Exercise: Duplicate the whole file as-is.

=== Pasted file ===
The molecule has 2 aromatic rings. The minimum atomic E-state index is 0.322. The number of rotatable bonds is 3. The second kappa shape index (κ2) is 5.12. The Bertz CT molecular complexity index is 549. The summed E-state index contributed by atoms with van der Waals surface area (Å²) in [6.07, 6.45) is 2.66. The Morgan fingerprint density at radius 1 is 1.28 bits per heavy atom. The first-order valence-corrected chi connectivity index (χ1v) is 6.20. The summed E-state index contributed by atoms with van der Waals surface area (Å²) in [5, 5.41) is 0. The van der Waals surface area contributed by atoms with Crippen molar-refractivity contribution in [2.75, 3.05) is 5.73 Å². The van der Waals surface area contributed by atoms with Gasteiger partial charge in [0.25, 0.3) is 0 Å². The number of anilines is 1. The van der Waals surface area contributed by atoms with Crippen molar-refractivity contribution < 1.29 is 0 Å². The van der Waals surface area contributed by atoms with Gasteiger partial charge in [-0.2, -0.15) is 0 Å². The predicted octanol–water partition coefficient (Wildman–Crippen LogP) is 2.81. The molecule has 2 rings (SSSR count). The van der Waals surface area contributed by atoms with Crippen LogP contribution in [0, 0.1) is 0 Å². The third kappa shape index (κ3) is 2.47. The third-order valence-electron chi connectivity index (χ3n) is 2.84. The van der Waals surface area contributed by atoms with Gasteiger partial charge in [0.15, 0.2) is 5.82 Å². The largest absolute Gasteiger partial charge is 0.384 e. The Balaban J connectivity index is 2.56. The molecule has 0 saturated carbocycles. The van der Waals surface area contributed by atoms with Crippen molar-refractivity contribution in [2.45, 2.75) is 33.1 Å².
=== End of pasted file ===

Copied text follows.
The molecule has 2 aromatic rings. The minimum atomic E-state index is 0.322. The number of rotatable bonds is 3. The second kappa shape index (κ2) is 5.12. The Bertz CT molecular complexity index is 549. The summed E-state index contributed by atoms with van der Waals surface area (Å²) in [6.07, 6.45) is 2.66. The Morgan fingerprint density at radius 1 is 1.28 bits per heavy atom. The first-order valence-corrected chi connectivity index (χ1v) is 6.20. The summed E-state index contributed by atoms with van der Waals surface area (Å²) in [5, 5.41) is 0. The van der Waals surface area contributed by atoms with Crippen molar-refractivity contribution in [2.75, 3.05) is 5.73 Å². The van der Waals surface area contributed by atoms with Gasteiger partial charge in [0.25, 0.3) is 0 Å². The number of anilines is 1. The van der Waals surface area contributed by atoms with Crippen molar-refractivity contribution < 1.29 is 0 Å². The van der Waals surface area contributed by atoms with Gasteiger partial charge in [-0.2, -0.15) is 0 Å². The predicted octanol–water partition coefficient (Wildman–Crippen LogP) is 2.81. The molecule has 2 rings (SSSR count). The van der Waals surface area contributed by atoms with Crippen LogP contribution in [0, 0.1) is 0 Å². The third kappa shape index (κ3) is 2.47. The third-order valence-electron chi connectivity index (χ3n) is 2.84. The van der Waals surface area contributed by atoms with Gasteiger partial charge in [0.15, 0.2) is 5.82 Å². The largest absolute Gasteiger partial charge is 0.384 e. The Balaban J connectivity index is 2.56. The molecule has 0 saturated carbocycles. The van der Waals surface area contributed by atoms with Crippen molar-refractivity contribution in [2.45, 2.75) is 33.1 Å².